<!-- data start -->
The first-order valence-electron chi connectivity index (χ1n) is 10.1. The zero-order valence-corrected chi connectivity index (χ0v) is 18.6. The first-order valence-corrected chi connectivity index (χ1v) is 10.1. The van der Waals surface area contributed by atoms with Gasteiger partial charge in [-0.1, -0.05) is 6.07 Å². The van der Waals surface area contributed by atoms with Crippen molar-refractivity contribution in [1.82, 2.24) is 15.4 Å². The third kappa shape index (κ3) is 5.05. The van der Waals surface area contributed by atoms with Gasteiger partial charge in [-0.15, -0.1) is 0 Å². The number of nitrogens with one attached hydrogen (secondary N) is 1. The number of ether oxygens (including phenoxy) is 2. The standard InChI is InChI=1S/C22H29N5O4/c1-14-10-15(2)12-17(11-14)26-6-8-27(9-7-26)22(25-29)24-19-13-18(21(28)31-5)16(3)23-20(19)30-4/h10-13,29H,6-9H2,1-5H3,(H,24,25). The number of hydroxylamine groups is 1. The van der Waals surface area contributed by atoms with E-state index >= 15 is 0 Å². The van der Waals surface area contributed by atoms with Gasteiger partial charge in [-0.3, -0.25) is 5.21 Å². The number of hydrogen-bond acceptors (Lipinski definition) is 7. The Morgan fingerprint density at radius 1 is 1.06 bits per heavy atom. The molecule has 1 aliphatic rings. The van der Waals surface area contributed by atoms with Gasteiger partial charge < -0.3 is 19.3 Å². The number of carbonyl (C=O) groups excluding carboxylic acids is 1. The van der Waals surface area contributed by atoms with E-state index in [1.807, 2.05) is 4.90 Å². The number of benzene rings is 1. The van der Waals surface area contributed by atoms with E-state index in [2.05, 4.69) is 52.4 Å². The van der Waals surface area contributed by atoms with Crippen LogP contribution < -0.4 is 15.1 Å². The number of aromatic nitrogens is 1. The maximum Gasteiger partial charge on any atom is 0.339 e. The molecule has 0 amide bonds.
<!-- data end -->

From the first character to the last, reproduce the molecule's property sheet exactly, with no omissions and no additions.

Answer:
The first-order valence-electron chi connectivity index (χ1n) is 10.1. The zero-order valence-corrected chi connectivity index (χ0v) is 18.6. The first-order valence-corrected chi connectivity index (χ1v) is 10.1. The van der Waals surface area contributed by atoms with Gasteiger partial charge in [-0.1, -0.05) is 6.07 Å². The van der Waals surface area contributed by atoms with Crippen molar-refractivity contribution in [1.82, 2.24) is 15.4 Å². The third kappa shape index (κ3) is 5.05. The van der Waals surface area contributed by atoms with Gasteiger partial charge in [-0.15, -0.1) is 0 Å². The number of nitrogens with one attached hydrogen (secondary N) is 1. The number of ether oxygens (including phenoxy) is 2. The standard InChI is InChI=1S/C22H29N5O4/c1-14-10-15(2)12-17(11-14)26-6-8-27(9-7-26)22(25-29)24-19-13-18(21(28)31-5)16(3)23-20(19)30-4/h10-13,29H,6-9H2,1-5H3,(H,24,25). The number of hydroxylamine groups is 1. The van der Waals surface area contributed by atoms with E-state index >= 15 is 0 Å². The van der Waals surface area contributed by atoms with Gasteiger partial charge in [-0.3, -0.25) is 5.21 Å². The number of hydrogen-bond acceptors (Lipinski definition) is 7. The Morgan fingerprint density at radius 1 is 1.06 bits per heavy atom. The molecule has 1 aliphatic rings. The van der Waals surface area contributed by atoms with Gasteiger partial charge < -0.3 is 19.3 Å². The number of carbonyl (C=O) groups excluding carboxylic acids is 1. The van der Waals surface area contributed by atoms with E-state index in [1.807, 2.05) is 4.90 Å². The number of benzene rings is 1. The van der Waals surface area contributed by atoms with E-state index in [2.05, 4.69) is 52.4 Å². The van der Waals surface area contributed by atoms with Crippen LogP contribution < -0.4 is 15.1 Å². The number of aromatic nitrogens is 1. The maximum Gasteiger partial charge on any atom is 0.339 e. The molecule has 0 amide bonds.